Kirby and the Rainbow Paintbrush Review


Woven to become one of Wii’s standout experiences, HAL Laboratory took great joy in throwing their loveable pink puffball into a world made entirely out of cloth and yarn. Kirby’s Epic Yarn’s patchwork adventure wasn’t the most challenging that the young Star Warrior has ever undertaken, but it had allowed us to marvel in happily unravelling the world around us.

We can take equal delight in Kirby and the Rainbow Paintbrush, the cuddly star being moulded with another playful substance for his Wii U debut. Clay.

This chosen art direction is nothing short of a visual sensation, and you’re likely to be captivated from the moment you see the irrepressibly charming opening cutscene that lays out the story behind Kirby’s latest quest. When evil artist Claycia drains all colour from Dream Land to paint her own world, Seventopia, Kirby and Waddle Dee set out to reclaim it with the help of magical paintbrush, Elline. The premise is as simple as that, with Elline’s powers sparking the clay-based adventure that follows.


As a successor to Kirby: Power Paintbrush, Kirby and the Rainbow Paintbrush treads the same path in not playing like a traditional Kirby game. Having once explored stylus-orientated input on Nintendo DS, HAL Laboratory takes on a similar quest with the Wii U GamePad all while chasing asymmetric gameplay experiences. That sees one player drawing rainbow ropes to guide Kirby on the Wii U GamePad’s touchscreen moving in the direction that the line was drawn, whereas three others can join in the action with Wii Remotes (or Wii U Pro Controllers) playing as Waddle Dees on the TV screen – clambering on the ropes and tackling foes.

Rainbow ropes are key to Kirby’s traversal in each stage, with an ink gauge being slowly drained as you carefully paint them. This gauge replenishes over time, but drawing loops are important to help increase Kirby’s speed whereas you won’t want to be left without ink while rolling your way over hazardous surroundings. Ropes can also be drawn to shelter Kirby from waterfalls, dispersing clay, or to create barriers that block marauding enemies, and making the pink hero roll into a rope will see him change direction.

Tap Dash attacks can be made by quickly tapping Kirby to damage any enemies or blocks that he crashes into. Whereas collecting 100 Point Stars, which numerously appear throughout each stage and relate to the Medal that you’re awarded at their conclusion, will let you perform a more powerful Star Dash – often required to break walls to uncover the Treasure Chests hidden away.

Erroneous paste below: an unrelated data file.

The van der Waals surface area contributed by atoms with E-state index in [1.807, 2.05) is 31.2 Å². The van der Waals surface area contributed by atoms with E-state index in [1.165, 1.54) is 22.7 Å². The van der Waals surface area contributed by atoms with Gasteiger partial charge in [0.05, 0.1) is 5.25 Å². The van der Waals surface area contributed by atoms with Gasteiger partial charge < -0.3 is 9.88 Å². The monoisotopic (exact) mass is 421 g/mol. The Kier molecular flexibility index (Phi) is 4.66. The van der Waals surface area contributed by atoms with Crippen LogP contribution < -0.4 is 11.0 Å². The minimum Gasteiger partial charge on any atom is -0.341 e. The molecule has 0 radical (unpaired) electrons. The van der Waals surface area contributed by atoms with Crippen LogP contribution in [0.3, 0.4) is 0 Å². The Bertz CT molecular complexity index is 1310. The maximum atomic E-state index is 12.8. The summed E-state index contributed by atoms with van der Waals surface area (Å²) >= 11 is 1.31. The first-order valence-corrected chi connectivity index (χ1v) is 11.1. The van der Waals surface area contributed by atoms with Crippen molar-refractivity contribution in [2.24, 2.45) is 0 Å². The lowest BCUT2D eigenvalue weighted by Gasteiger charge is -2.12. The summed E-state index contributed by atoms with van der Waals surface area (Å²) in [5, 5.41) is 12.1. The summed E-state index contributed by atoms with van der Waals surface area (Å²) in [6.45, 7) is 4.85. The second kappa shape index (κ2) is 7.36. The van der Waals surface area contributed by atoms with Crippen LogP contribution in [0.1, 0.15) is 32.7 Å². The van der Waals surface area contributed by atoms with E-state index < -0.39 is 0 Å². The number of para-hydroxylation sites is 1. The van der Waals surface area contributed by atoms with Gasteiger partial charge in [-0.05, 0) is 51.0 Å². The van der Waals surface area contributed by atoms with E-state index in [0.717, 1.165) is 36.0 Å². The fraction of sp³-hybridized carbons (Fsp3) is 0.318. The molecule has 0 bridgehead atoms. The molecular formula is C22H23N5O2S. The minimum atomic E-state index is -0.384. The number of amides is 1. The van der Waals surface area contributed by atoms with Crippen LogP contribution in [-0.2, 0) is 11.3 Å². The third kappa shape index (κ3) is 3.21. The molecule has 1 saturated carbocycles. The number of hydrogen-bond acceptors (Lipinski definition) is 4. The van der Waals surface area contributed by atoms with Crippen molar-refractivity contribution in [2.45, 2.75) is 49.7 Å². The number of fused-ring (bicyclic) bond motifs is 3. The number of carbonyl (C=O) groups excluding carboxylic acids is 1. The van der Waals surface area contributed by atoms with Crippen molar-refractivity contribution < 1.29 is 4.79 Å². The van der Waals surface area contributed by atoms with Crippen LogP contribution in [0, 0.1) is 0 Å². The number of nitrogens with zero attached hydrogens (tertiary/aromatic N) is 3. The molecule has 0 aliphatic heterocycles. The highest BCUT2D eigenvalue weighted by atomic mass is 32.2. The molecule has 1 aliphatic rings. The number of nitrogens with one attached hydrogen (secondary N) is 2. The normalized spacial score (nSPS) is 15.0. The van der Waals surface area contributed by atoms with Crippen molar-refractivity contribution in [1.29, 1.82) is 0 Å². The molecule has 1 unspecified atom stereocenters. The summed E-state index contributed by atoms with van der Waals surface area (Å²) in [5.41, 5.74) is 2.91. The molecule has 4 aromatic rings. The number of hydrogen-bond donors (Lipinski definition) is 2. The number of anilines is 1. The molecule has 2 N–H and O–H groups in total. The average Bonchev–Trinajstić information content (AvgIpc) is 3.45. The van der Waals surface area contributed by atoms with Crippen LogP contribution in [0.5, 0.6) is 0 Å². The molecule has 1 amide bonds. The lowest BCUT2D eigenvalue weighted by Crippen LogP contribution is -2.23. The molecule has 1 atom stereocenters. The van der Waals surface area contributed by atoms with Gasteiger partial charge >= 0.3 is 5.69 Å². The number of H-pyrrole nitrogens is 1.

The control scheme is easy for even casual players of any age to grasp, and once again differentiates Nintendo’s experiences from publishers that often fail to think outside the box. However, it can suffer from inconsistency thanks in part to the awkward way in which you erase ropes. Make a mistake and the only way to dismiss a rope is to draw over it with another. Do it again and it can become quickly irritable, often being quicker to wait for the rogue rope to fade over time instead.

Kirby and the Rainbow Paintbrush displays some wonderful diversity in approach, with underwater levels seeing Kirby don a snorkel and float upwards – altering where you’ll have to position rainbow ropes. There are certain stages where Kirby will encounter a canvas, Elline then inspired to transform Kirby with her magic into whatever it shows. This is an excuse for vehicular stages, Kirby shifting his clay form into a tank, submarine and rocket over the course of your adventure – welcomingly switching gameplay away from the central rope mechanic for a moment.

Sadly, Story Mode is over all too quickly and can be beaten in approximately six hours. That leaves players to either tackle Challenge Mode’s time-limited puzzles, or revisit stages to discover missed Secret Diary pages and treasure chests – in turn unlocking content for the Figurine Showcase and Music Room menus. As with Super Smash Bros. for Wii U’s trophies, the clay-based figurines, in particular, are exceptionally detailed and worthy to collect.


amiibo support for Kirby, King Dedede and Meta Knight isn’t particularly inspired, players able to use each once per day to have unlimited Star Dashes, extend your health and increase your Tap Dash speed respectively in a single stage. It can help on harder stages but feels largely superficial – especially when, after failing four times, you’re allowed to skip straight past whichever’s perplexing you.

But the largest crime with Kirby and the Rainbow Paintbrush is not making the most out of the playful, clay world that the pink hero finds himself in. Where Kirby’s Epic Yarn had us interacting with our surroundings, Kirby and the Rainbow Paintbrush simply has us rolling through it which comes as a disappointment in creativity. There can be no argument against this being one of the most wondrous-looking games to grace the Wii U, it just falls short of matching that with an as endearing gameplay experience.

Version Tested: Wii U
Review copy provided by Nintendo

Total Score
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